Cancer patients warned of ‘perfect storm’ of coronavirus and staff shortages

Woman looking through a microscope
Woman looking through a microscope
David Davies
Gareth Milner

By Gareth Milner

Published: 22/10/2021

- 06:38

Updated: 14/02/2023

- 11:41

Since the start of the pandemic, the number of people starting cancer treatment in England is over 33,000 lower than expected.

Cancer patients have been warned there is “worse to come” after they faced huge delays during the coronavirus pandemic.

Macmillan Cancer Support says there is a “perfect storm” brewing following the pandemic, which caused a backlog of cancer diagnosis.

It says that is now coupled with a shortage of specialised cancer nurses in England and fears that the impact of the winter months and flu season could put further pressure on the NHS.

It has been estimated that the NHS is already short of 2,500 specialist cancer nurses, but around 1,000 of the nurses now working are close to retirement age.

Macmillan says more people who could do the job need to come forward to clear the backlog of cancer diagnosis and delayed treatment created by the pandemic as “more people enter the system for cancer care”.

Since the start of the pandemic, the number of people starting cancer treatment in England is over 33,000 lower than expected.

The charity says the backlog means “the existing specialist cancer nursing workforce will be spread even more thinly than first thought, for many months to come, as the backlog is slowly cleared”.

It says the NHS would need to work at 110% for 13 months to clear the huge backlog, which means more people could miss out on specialised care.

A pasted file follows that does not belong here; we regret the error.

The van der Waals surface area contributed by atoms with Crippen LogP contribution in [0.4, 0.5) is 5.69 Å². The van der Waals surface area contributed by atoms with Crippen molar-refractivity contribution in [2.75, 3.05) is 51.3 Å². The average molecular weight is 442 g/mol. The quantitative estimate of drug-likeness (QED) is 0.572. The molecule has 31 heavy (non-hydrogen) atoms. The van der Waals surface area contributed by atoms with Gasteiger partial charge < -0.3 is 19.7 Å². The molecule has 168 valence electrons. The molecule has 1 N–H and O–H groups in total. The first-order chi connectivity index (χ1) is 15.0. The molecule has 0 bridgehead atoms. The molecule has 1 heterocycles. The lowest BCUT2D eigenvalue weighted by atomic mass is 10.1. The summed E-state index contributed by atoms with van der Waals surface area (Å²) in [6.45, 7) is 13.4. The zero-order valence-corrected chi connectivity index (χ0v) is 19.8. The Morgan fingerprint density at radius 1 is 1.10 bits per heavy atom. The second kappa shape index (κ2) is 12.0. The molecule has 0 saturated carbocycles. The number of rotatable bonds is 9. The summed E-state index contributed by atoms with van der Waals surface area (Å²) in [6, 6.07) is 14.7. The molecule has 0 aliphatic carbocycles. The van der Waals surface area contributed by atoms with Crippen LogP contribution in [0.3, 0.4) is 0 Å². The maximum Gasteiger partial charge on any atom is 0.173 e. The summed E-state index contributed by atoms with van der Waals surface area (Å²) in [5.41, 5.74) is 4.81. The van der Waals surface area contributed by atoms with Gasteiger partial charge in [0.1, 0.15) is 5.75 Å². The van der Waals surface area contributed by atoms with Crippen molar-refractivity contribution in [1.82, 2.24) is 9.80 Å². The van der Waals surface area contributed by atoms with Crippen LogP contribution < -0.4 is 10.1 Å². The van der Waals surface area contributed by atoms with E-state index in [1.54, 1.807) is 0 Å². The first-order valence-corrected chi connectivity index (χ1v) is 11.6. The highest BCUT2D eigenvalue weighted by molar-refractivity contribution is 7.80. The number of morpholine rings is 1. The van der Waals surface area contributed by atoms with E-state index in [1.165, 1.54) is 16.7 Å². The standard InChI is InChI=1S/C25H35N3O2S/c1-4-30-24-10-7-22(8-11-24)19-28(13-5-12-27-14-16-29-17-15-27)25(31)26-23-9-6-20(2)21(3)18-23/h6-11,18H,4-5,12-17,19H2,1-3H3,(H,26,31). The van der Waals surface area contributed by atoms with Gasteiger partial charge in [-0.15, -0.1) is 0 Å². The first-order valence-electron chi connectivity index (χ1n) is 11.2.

A spokesman for Macmilllan said: “Further new analysis also reinforces fears that many of those with a missing diagnosis will be diagnosed at a later stage, which means they are at risk of having greater needs and requiring more intensive treatment and support.

“Macmillan is also concerned that the combination of ongoing Covid hospitalisations and the impact of flu could make it even harder for the system to cope with a higher number of people coming forward with cancer symptoms, compared with previous Covid peaks when huge numbers of people didn’t come forward with symptoms and many others still experienced delays to their diagnosis and treatment.”

The charity says it is requesting that the Government creates a training fund of £124m for specialist cancer nurses.

Steven McIntosh, executive director for advocacy and communications at Macmillan, said: “It is reassuring to see more people receiving a cancer diagnosis and starting the treatment they need, but we know that many patients are entering an overstretched system that was on its knees even before the pandemic.

“This risks a perfect storm, as the system experiences a considerable influx of patients alongside an overwhelmed workforce struggling to provide the care and support that people urgently need.

“We are not out of the woods yet – and we’re not even close. With worrying months to come in the NHS, the Government must act to both protect cancer services now and address the shocking shortfall in cancer nurses in the upcoming spending review.”

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